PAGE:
Friday, December 22, 2006

Random Thoughts from Down Under


Bigmouth Strikes Again - What the hell does Saj think he's doing coming out with this sort of garbage HALF WAY through an Ashes Tour? Especially the pathetic section about not having spoken to Flintoff about being underbowled, and then quickly adding that 'Freddie and I definately get on'. Well, you might think that Saj, but don't expect a Christams Card from Mr & Mrs Flintoff this year.

New Kid on the Block - With Saj self-destructing, and Duncan Fletcher reporting that Jimmy Anderson was effectively fouling himself at the start of the Brisbane Test, does anyone else think that it's time for the Stuart Broad era to start - and quickly.

The Lunatics have Taken over the Asylum- Can we please be told the name of the lame-brained pillock(s) at the ECB who though the following were good ideas: -

1) Offering Troy Cooley a one-year contract when he, quite reasonably, wanted a two year deal.

2) Thought that a meaningless one-day game and a couple of two-day matches would be suitable warm up for a team just arriving from the sub-continent. That deal effectively cost us the First Test.

My guess for 1) was that it was some petty little bean counter, clueless about cricket, looking to please his boss by saving a few thousand on the balance sheet.

As for 2) it's time the ECB started to realise that size of the travelling support means that England tours are a huge windfall for the local cricketing authorities. (The last West Indies tour apparently was the only thing that stopped the Carribean authorities from going bankrupt. If you're in that sort of strong position, you should be able to dictate terms rather than 'assume the position' when tour intineries are being discussed.

Actually, our authorities have a history of this sort of thing. Do you realise that, on the 1970/71 tour, the England management (under the guise of the 'blood and pus brigade' - aka 'The MCC') agreed to the addition of an extra test match at the end of the six match series because one had been rained out earlier? At the time, we were one-nil up in the series, so could conceivably have lost the Ashes because some chinless nonentity though he'd score some diplomatic points.

Aussie Rules - One thing that has struck me since arriving in Australia ten days ago, is just how committed the entire nation is to the success of their cricket team. In England, cricket is still, effectively, a minority sport. Even after the Ashes success there was still a huge swathe of the population who, whilst they were aware that a famous victory had been achieved, really didn't give much of a toss and were only too willing to turn their backs once the new football season started.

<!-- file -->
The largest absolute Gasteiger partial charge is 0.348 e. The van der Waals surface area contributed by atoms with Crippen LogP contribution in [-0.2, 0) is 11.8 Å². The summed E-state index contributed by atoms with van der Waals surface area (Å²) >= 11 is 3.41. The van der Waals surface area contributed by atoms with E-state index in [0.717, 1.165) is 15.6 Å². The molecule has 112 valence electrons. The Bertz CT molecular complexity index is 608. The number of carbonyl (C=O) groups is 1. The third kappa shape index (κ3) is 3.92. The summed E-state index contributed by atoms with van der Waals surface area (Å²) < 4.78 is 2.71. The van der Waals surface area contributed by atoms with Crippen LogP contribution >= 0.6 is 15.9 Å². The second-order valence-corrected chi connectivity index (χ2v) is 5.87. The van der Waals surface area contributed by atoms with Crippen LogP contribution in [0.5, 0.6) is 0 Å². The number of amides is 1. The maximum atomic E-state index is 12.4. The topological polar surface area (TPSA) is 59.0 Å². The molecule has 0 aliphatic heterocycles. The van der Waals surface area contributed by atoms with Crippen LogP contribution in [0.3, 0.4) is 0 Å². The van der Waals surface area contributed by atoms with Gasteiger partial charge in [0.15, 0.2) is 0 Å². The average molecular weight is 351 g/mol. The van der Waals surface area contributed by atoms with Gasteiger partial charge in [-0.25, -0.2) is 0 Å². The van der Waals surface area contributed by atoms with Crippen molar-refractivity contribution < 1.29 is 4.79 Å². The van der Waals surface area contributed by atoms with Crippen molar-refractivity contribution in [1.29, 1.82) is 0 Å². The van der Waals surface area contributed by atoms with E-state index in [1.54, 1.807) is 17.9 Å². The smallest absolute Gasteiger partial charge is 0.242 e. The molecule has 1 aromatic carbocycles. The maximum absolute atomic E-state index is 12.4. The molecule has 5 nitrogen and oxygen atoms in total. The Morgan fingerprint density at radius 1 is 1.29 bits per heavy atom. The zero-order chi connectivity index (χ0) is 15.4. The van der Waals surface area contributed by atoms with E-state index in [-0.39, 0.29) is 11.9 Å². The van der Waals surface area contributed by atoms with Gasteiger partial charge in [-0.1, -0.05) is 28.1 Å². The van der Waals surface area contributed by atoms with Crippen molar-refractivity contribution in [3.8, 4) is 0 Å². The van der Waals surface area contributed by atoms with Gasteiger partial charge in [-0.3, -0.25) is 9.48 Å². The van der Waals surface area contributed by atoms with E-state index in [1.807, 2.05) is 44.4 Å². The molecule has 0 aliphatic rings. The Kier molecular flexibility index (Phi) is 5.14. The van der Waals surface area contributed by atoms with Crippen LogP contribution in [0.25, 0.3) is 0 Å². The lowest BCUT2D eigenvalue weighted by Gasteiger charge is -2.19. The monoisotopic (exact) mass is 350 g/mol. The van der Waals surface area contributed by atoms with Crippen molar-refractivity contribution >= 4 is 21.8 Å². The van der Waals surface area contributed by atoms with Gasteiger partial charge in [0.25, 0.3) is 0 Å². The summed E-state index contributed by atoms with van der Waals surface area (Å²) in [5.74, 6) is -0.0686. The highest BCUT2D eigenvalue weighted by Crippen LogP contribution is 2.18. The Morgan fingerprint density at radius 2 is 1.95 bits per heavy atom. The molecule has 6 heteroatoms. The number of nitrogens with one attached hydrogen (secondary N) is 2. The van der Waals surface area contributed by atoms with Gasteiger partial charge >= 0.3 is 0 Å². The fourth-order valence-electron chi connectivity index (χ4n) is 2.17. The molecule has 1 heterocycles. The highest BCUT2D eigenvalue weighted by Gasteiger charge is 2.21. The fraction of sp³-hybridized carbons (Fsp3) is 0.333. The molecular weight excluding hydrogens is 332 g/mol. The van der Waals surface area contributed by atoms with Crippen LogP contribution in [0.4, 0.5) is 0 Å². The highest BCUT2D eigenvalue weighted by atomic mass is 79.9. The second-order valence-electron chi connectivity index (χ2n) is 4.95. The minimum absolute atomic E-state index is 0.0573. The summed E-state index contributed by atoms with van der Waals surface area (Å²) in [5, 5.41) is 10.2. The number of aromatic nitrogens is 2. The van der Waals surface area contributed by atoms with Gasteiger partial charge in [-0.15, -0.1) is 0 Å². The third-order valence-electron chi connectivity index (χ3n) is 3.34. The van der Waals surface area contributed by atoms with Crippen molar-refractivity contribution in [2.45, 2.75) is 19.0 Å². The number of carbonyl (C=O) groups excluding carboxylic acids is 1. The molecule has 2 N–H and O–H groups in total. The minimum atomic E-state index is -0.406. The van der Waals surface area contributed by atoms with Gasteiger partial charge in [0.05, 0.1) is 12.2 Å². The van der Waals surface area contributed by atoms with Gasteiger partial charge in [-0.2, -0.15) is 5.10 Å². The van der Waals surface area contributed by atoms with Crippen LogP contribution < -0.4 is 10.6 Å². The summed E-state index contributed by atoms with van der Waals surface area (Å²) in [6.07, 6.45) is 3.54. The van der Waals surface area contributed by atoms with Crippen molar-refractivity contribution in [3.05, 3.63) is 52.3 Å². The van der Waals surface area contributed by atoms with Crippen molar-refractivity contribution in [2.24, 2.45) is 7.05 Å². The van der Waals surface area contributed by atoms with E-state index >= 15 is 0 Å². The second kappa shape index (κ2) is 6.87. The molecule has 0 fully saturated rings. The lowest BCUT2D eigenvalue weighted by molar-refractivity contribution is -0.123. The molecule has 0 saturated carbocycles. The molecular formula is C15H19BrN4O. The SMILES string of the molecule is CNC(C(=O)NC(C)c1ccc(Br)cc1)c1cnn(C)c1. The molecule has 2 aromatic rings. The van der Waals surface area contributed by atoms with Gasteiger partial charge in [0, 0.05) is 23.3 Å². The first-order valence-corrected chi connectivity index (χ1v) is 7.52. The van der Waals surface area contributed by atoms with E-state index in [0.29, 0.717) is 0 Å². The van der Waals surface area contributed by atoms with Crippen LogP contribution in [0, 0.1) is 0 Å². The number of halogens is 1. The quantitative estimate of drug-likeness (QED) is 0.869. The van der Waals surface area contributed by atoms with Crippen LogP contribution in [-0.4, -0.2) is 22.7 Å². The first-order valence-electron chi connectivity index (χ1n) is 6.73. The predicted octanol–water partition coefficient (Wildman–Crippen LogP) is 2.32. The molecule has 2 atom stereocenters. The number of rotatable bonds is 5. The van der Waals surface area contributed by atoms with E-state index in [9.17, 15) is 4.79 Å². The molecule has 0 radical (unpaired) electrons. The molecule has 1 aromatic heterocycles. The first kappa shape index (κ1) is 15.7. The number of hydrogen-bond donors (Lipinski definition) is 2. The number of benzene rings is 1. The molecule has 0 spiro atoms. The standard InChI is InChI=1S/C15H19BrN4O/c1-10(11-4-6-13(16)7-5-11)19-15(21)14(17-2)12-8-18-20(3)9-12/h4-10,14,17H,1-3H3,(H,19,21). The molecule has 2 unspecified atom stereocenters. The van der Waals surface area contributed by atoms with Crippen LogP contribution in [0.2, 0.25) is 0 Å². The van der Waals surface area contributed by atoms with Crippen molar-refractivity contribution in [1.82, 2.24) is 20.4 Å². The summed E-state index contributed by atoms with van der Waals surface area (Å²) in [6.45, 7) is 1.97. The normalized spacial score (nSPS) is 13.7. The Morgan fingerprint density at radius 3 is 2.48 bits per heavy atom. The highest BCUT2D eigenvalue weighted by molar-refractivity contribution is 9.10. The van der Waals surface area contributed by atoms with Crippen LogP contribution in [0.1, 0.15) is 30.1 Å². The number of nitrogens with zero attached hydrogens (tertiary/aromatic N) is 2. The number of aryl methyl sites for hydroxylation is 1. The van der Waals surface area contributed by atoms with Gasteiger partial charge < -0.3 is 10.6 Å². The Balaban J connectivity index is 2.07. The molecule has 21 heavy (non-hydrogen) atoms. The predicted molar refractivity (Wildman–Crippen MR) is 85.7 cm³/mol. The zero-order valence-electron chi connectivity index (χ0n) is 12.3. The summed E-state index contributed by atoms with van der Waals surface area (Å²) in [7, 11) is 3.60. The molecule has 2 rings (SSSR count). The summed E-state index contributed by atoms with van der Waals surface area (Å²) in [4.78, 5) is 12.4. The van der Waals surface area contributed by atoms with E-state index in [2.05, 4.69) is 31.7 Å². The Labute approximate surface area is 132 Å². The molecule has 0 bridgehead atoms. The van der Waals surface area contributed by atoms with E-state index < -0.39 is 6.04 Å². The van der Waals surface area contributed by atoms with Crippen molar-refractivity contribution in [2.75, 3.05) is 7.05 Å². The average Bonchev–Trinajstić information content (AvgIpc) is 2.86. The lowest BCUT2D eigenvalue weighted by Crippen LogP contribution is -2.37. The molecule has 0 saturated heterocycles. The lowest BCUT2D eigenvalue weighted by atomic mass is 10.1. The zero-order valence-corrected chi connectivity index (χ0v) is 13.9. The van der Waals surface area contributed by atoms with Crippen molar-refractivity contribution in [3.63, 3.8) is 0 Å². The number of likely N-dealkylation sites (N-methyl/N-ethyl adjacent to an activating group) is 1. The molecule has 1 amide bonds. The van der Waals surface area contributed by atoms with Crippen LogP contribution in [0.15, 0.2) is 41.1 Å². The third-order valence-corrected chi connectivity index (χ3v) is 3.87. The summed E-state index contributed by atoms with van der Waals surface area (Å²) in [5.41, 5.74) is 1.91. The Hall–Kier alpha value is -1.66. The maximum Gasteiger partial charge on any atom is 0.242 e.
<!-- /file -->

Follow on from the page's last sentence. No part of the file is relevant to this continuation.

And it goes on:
In Australian, it's a vastly different story, EVERYONE cares passionately about the Test Team - and everyone had an opinion about the ongoing series that they were only too willing to share with a visiting Pom. The guy at the drive-in off licence (what a wonderful concept!!) who told me why KP should be batting at 4 - the woman in the queue at the bank with some very trenchant views about Brett Lee's bowling action, and the two people in the newsagents who were distraught at the news of Shane Warne's retirement and were happy to concede that Monty could well be the 'next big thing' in international cricket.

The Australia team were well-prepared, totally committed to regaining the Ashes and hugely motivated- but that really only reflects the state of the entire nation.

Farewell and Thanks - Finally, cricketing genius's don't come around that often, and those that can parlay that genius so that it transcends sport are indeed a rare breed - so I can safely say that I feel privileged to have had the opportunity to watch Shane Warne, live and on TV, over the past fourteen years. He's tortured England so often that we've lost count, but once you get over the pain of defeat you really just have to admire such a gifted performer.

From his first appearance (Who the heck is the fat blonde guy who reckons he's going to bowl leg-breaks for heavens sake) through to his single handed efforts in 2005, to the final swansong this past month.

The greatest bowler ever, and probably the most important cricketer in history for his impact on the game. I doubt we'll see his like again. There'll be a lot of us who suddenly get dust in our eyes at the MCG next week as he takes his final bow in front of his home crowd.

1 comment:

P.G. Henn said...

I think that the whole concept of "Cricket as a minority sport" isn't helped by the (false) distinction between the so-called Major and Minor Counties. Until people throughout the country can feel that their support of their "local" side is justified, then the problem will remain.